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HMV boss says confident firm will survive


HMV boss says confident firm will survive


Digital downloads have claimed another top retailer as British entertainment chain HMV calls in the administrators.

That follows Virgin France’s collapse.

There are reports of interest from buyout firms for some of HMV’s stores and the chief executive said it will survive in some form.

“I’m confident that we will find a solution,” Chief Executive Trevor Moore told reporters on Tuesday.

“We remain convinced that we can find a successful business outcome. We know that HMV is a well loved brand, which has a high level of support amongst the public and we want to ensure that it remains on the high street,” he said.

Moore added that he and Finance Director Ian Kenyon had begun working with the administrators Deloitte to evaluate options for HMV, with a focus on safeguarding jobs. He said the intention was to continue to trade HMV’s 239 stores in the UK and Ireland. The firm employs around 4,500 people.

Deloitte intends to keep the business running while it seeks a potential buyer, HMV said.

The Financial Times reported retail restructuring group Hilco, may be interested in acquiring some of stores. Hilco already owns HMV Canada.

Buyout firm Endless is also expected to make approaches.

As well as downloads, the economic downturn and tough government austerity measures have hit consumer spending and confidence in Britain,
closing a number of once well-known retail names.

“It’s a sad but inevitable fate for a much-loved stalwart of the music industry,” Gregory Mead at global music analysts Musicmetric said. “HMV simply failed to adapt to the changing tastes of music fans and the seismic shift we’ve seen as everything has gone digital.”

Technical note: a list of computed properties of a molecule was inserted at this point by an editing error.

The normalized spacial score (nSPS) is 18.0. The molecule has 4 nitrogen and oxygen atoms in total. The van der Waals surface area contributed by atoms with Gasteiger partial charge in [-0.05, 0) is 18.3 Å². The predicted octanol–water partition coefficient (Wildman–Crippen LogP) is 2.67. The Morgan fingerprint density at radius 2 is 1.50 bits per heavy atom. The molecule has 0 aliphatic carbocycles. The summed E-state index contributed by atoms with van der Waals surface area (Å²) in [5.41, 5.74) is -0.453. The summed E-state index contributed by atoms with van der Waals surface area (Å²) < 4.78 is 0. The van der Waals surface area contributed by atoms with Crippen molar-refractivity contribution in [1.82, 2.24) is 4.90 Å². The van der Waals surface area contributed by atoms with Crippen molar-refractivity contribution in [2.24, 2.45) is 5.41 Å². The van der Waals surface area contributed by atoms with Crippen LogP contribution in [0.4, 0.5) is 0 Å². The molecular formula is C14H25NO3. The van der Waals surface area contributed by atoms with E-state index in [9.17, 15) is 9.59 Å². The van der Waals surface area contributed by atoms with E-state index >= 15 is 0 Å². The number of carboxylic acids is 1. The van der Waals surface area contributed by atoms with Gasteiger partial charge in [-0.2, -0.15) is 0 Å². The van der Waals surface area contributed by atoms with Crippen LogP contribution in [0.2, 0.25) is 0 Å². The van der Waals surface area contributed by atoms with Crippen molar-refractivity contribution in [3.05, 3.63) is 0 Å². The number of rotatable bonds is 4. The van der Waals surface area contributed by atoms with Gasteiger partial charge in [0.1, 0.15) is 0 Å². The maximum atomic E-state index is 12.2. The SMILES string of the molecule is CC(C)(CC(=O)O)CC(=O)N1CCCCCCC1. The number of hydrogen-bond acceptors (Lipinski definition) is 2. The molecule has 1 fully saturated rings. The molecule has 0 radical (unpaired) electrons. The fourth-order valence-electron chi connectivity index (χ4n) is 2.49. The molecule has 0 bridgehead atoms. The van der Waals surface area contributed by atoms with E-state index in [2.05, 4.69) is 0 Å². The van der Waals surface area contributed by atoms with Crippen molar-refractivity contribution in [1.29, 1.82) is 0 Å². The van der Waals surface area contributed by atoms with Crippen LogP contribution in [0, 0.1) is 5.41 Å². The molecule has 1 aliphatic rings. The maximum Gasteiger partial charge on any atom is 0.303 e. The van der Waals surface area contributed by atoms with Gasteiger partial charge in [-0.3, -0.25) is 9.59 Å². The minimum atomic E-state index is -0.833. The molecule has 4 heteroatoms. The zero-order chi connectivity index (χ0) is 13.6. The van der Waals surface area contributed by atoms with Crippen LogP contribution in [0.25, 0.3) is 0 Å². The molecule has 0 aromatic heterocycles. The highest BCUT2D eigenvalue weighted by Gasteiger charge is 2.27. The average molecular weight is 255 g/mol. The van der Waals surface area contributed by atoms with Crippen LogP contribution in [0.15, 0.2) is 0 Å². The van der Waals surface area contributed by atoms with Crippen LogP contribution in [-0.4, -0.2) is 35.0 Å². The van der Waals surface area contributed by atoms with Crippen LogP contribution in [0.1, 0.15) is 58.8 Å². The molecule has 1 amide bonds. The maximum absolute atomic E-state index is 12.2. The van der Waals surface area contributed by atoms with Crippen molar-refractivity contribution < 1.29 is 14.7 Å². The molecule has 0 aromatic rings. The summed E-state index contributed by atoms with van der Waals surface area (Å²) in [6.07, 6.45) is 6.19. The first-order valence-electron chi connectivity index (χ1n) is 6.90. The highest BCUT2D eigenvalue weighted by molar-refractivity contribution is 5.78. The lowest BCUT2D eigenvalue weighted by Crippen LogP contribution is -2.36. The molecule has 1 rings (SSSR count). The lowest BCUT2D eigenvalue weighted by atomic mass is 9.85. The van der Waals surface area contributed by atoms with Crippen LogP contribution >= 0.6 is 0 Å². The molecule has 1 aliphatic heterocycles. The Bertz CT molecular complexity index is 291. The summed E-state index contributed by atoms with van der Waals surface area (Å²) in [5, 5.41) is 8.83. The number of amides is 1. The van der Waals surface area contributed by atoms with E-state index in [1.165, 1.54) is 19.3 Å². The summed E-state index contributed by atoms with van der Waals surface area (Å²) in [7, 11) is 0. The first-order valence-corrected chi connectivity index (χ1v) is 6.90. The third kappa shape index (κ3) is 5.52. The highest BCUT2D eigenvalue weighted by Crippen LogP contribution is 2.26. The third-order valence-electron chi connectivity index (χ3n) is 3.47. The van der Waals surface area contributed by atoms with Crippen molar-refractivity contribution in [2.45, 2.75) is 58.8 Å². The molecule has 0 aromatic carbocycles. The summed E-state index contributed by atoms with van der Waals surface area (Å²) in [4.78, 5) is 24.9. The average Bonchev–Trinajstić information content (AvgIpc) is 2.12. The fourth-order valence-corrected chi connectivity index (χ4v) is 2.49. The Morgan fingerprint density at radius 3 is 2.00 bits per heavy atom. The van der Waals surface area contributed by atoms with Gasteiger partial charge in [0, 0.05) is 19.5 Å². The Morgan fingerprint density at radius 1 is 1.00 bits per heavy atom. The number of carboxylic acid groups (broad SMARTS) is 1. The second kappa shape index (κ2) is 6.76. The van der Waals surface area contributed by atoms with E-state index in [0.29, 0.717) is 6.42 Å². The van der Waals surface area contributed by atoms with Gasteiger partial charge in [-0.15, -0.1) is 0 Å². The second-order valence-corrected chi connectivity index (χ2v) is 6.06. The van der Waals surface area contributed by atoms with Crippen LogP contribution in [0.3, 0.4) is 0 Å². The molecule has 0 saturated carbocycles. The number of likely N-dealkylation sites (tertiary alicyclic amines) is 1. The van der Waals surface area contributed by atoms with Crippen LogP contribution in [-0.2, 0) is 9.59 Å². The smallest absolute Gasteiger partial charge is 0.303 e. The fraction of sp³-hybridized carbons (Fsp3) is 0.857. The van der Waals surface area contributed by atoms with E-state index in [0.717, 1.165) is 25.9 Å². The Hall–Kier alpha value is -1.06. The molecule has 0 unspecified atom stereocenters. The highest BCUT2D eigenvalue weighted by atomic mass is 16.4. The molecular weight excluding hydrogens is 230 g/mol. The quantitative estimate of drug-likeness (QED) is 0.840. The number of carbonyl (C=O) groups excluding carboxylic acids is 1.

Trevor Moore joined HMV last year from camera specialist Jessops, which last week also went into administration.

High and lows

Opened on London’s Oxford Street by English composer Edward Elgar in 1921, HMV, famous for its ‘Nipper the dog’ trademark, grew to become a musical powerhouse, selling records and albums to generations.

The firm had a hand in the Beatles’ big break 40 years later, recommending the group’s demo record to publishers.

It underlined its status as an industry figure by opening the world’s biggest music entertainment store in London in 1984.

The 1990’s signaled major expansion as HMV opened abroad and branched into books and then live music venues and festivals.

In 2006, it even rejected a private equity takeover bid valued at 847 million pounds, before the rise of online and digital music – and its failure to adapt quickly enough – spelled the beginning of its struggles.

A rapid fall in the sales of physical CDs has seen rivals like Zavvi go bust or others like WH Smith exit the market.

With DVD and games demand also in decline, HMV belatedly tried to shift its focus toward technology products like tablet PCs and headphones, but it faced tough competition to take sales away from online firms like Amazon at a time when cash-strapped consumers need to save money.

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